Yamaha invited a group of writers to try its latest sport ATVs, the YFZ450R and Raptor 700R. Similar in style but miles apart in feel, these two represent the top sport mountain bikes currently on sale. In the late 2000s, the sport ATV market was booming. Major ATV manufacturers at the time included Yamaha, Honda, Kawasaki, Suzuki, Can-Am, KTM and a handful of others. Today, Yamaha is the only manufacturer to still carry the torch in the 450cc and Big Bore sport ATV categories. Fortunately, Yamaha’s YFZ and Raptor were both best in class when the competition was heated, and they only got better over time with revisions to things like suspension tuning, clutches and the bodywork.

The 2022 Yamaha YFZ450R

The YFZ450R has a four-stroke engine.
The YFZ450R has a five-valve, DOHC, single-cylinder, four-stroke engine. Cody Hooper
  • Engine: 449cc DOHC 5-valve, 5-speed manual with slipper clutch
  • Lester: 405 pounds
  • Seat height : 31.9 inches
  • Suspension travel: 9.8 inches (front), 11.0 inches (rear), fully adjustable suspension
  • MSRP: $9,799-$10,199

Yamaha’s YFZ450R is the penultimate performance sport ATV. It features a motocross-inspired, five-valve, DOHC, single-cylinder, four-stroke engine that loves high-rpm running. In the sand, the YFZ likes to be wrung out and is a more involved and exhilarating experience than the Raptor. High-rpm rowing action is made easy on the YFZ thanks in part to its unique semi-slipper clutch. The pull on the clutch lever is easy and smooth as butter, providing one-finger operation.

The suspension on the YFZ is much more suited to hard cornering, jumps and ramps than the Raptor. Tuned for a mix of track, off-road and dune use, the YFZ’s fully adjustable shocks provide enough adjustability to accommodate the styles of most riders. The harder you ride, the brighter it shines, and it was the easiest ATV to ride fast in Oregon’s tight two-track dune trails. However, it lacks low-end grunt in its stock configuration, which means you can’t lug it around. Miscalculations on the equipment with which you attack a hill could force you into a second attempt.

Yamaha Sport ATVs all feature excellent ergonomics. Comfortable bar bends, smooth controls and great placement make controlling the YFZ second nature. Yamaha took the time to install its accessory GYTR nerf bars (Genuine Yamaha Team Racing), which are extended foot platforms that basically allow you a large mesh base to keep your foot off the peg and rear tire. They have the added benefit of providing a great platform to push on for cornering leverage and are an accessory we highly recommend adding to any mountain bike.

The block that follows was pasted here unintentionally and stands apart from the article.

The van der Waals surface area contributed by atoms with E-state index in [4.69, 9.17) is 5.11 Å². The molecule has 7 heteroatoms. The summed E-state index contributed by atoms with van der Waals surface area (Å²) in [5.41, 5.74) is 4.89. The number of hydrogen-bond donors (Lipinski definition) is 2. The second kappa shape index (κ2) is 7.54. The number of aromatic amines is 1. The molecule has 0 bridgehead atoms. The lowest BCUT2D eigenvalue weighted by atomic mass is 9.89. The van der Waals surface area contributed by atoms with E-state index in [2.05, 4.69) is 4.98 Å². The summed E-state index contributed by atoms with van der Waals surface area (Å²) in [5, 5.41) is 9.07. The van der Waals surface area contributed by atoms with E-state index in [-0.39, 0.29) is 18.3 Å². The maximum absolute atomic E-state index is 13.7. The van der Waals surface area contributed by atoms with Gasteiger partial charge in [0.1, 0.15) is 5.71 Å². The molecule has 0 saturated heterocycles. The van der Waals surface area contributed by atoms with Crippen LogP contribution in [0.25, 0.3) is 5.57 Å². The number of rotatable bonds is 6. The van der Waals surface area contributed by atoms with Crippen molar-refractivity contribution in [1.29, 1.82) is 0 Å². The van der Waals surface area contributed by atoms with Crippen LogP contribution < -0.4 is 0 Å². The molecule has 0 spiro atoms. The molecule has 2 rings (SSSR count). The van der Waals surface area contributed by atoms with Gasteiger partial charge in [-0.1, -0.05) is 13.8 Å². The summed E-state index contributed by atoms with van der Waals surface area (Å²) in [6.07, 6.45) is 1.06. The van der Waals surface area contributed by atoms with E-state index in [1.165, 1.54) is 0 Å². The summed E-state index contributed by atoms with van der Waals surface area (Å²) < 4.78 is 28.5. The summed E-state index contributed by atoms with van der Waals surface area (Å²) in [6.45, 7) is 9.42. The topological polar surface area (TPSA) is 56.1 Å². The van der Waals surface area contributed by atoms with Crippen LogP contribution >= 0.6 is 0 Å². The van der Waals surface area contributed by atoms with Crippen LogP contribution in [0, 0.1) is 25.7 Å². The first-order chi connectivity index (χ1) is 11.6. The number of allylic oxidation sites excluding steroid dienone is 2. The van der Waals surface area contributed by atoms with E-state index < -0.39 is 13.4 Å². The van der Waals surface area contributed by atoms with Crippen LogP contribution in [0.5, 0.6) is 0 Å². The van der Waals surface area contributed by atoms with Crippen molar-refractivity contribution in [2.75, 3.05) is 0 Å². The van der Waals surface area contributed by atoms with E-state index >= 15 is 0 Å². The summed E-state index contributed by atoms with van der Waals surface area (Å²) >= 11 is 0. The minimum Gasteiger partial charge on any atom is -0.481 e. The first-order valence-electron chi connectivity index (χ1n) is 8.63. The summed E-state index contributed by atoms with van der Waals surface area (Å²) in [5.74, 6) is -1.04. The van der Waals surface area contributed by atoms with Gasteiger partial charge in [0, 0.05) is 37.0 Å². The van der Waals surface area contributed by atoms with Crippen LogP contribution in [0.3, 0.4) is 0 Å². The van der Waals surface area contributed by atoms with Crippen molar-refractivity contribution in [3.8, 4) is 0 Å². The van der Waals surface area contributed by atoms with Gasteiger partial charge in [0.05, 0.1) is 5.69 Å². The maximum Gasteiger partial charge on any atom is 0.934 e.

Read more : 5 of the Best Replacement Tires for Your ATV

The 2022 Yamaha Raptor 700R

The Raptor 700R delivers a clean ride.
If you prefer a more comfortable ride, the Raptor 700R is the obvious choice. Cody Hooper
  • Engine: Single overhead cam 686cc 4-valve, 5-speed manual
  • Lester: 422 pounds
  • Seat height : 32.7 inches
  • Suspension travel: 9.1 inches (front), 10.1 inches (rear), fully adjustable suspension
  • MSRP: $8,799 – $9,999

Yamaha’s Raptor 700R has long been hailed as the king of sport quads, primarily for its versatility. Its massive 686cc single-cylinder engine favors low- and mid-range power over the high-rpm punch of the YFZ450R, making it much easier to ride in most circumstances. Although it is taller than the YFZ, it is also narrower, so it lacks the insane cornering confidence that only the low-slung YFZ can handle.

That said, the Raptor is no slouch in the handling department. Confident, balanced and easy to handle, the Raptor 700R is everything a big-bore sport ATV should be. The controls are smooth, meaning taming this beast is a task easily handled by most riders of average skill. Its suspension is softer than the YFZ, filtering out chop and chatter much better while still providing enough bottoming resistance to jump, pound rolling whoops or dive hard into corners. The smooth, grumpy nature of the 700’s engine makes the climbs easy, and you can cover Oregon’s dunes almost entirely in 3rd speed, only changing in a handful of places.

If your style is more laid back or you prefer a more comfortable ride, the Raptor 700R is the obvious choice. For long days in the saddle, the Raptor will tire you less, but you won’t outrun any YFZ in the tight, twisty stuff. Thanks to Yamaha for giving us an epic riding adventure, one we’re sure to replicate for ourselves, and we can’t think of a better unit to do it with.